One condition of being issued a driver’s license in some states is the requirement of submitting to breath, blood or urine tests if a police officer suspects a driver of driving under the influence. By being given the privilege of driving, you are consenting and agreeing to the rules set by the legislature, including the requirement to submit to field sobriety and chemical tests to determine whether or not the driver is under the influence of drugs or alcohol while driving. Failure to comply with implied consent requirements will result in immediate license suspension.
The officer said I can get my case dismissed and not to worry about it. Is that true?
It is possible that an officer may tell you that your charges are likely to get dismissed or reduced if you have been cooperative, but the fact of the matter is that they will also be filing a police report in which they charge you with a DUI. If you have been charged with a DUI, an attorney is your best hope for a reduction of charges or dismissal.
What should I do if I am being investigated for DUI?
Attorney At Law emphatically discourages drinking while driving or operating any motor vehicle in an altered state. This is not legal advice and should not be taken as such.
If you find yourself being stopped under the influence, your best course of action is to be polite and cooperate with the officer. You have the constitutional right against self-incrimination, so if you are asked an incriminating question, you can respectfully decline to answer.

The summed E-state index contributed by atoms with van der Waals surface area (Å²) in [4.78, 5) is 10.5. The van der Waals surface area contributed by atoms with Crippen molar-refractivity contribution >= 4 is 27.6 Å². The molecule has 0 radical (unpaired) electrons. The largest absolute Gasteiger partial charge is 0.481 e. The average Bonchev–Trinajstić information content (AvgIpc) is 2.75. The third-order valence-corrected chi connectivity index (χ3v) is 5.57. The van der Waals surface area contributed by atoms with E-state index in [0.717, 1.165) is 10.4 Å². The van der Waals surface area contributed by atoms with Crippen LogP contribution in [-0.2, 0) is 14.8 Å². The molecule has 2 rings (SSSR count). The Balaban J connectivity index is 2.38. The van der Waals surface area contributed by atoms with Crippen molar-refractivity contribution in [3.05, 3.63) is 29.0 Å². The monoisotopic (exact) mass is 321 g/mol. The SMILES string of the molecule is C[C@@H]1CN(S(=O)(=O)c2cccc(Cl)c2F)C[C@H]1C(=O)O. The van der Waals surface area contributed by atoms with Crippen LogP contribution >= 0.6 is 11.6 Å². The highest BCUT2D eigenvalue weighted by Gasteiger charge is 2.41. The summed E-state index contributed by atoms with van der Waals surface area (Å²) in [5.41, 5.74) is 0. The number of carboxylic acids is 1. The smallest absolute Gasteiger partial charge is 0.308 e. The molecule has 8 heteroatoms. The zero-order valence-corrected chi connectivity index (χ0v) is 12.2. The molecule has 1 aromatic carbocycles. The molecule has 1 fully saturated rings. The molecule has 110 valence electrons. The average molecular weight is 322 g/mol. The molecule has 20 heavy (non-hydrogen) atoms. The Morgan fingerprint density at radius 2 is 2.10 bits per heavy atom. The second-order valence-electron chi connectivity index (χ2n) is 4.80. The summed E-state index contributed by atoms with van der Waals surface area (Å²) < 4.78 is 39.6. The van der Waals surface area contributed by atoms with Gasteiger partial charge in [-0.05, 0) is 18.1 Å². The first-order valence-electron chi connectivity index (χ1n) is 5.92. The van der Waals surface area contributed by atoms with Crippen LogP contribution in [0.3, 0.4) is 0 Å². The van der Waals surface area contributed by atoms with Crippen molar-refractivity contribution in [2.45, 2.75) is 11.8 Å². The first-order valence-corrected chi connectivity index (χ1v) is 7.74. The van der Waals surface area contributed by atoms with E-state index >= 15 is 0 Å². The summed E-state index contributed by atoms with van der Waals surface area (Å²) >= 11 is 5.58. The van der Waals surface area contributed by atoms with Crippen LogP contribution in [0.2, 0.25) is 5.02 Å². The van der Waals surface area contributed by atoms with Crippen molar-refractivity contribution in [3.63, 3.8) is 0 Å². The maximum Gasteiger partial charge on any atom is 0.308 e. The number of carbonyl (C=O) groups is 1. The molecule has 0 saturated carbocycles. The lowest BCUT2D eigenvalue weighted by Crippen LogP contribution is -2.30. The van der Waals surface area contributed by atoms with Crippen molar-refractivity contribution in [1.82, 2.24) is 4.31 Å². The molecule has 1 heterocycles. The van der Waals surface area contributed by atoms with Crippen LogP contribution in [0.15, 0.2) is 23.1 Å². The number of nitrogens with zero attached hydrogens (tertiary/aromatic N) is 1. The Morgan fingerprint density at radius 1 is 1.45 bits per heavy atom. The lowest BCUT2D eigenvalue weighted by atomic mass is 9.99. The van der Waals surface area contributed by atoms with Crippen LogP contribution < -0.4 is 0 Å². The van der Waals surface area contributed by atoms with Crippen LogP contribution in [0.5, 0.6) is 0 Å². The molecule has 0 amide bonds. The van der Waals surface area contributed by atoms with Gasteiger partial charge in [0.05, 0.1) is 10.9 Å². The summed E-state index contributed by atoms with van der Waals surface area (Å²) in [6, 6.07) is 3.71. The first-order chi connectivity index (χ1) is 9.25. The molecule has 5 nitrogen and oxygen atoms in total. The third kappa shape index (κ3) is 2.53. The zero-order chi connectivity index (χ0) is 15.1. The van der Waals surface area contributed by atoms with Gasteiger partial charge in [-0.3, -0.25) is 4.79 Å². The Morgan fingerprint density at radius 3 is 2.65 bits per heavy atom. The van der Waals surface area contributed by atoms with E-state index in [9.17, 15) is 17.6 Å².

During a DUI investigation, is it better to refuse to take a breath test than to blow?
In submitting a breath test, the police will gain hard, quantified, indisputable evidence of exactly how much alcohol is in your system. You have the right to refuse a breath test in a DUI investigation. However, a refusal can be used as evidence against you in court and your license will be automatically suspended. By refusing to blow, you do not give law enforcement any hard evidence for a conviction, which may help you in court.
It is possible to refuse all tests only to have the officers get a warrant to take a “forced blood draw.” The officers can literally hold you down while a nurse draws your blood. In these cases, even if your BAC level is below the legal limit of .08%, you will still be charged with a DUI with refusal and will lose your license for one full year on a first DUI.
I took the breathalyzer test in the field and the police cited me for refusal. Why?
Some drivers refuse to take a breathalyzer at the police station because they blew into the field breathalyzer. Drivers are still required to blow into the chemical breath machine or give a blood sample even after giving a breath sample if the officers demand it.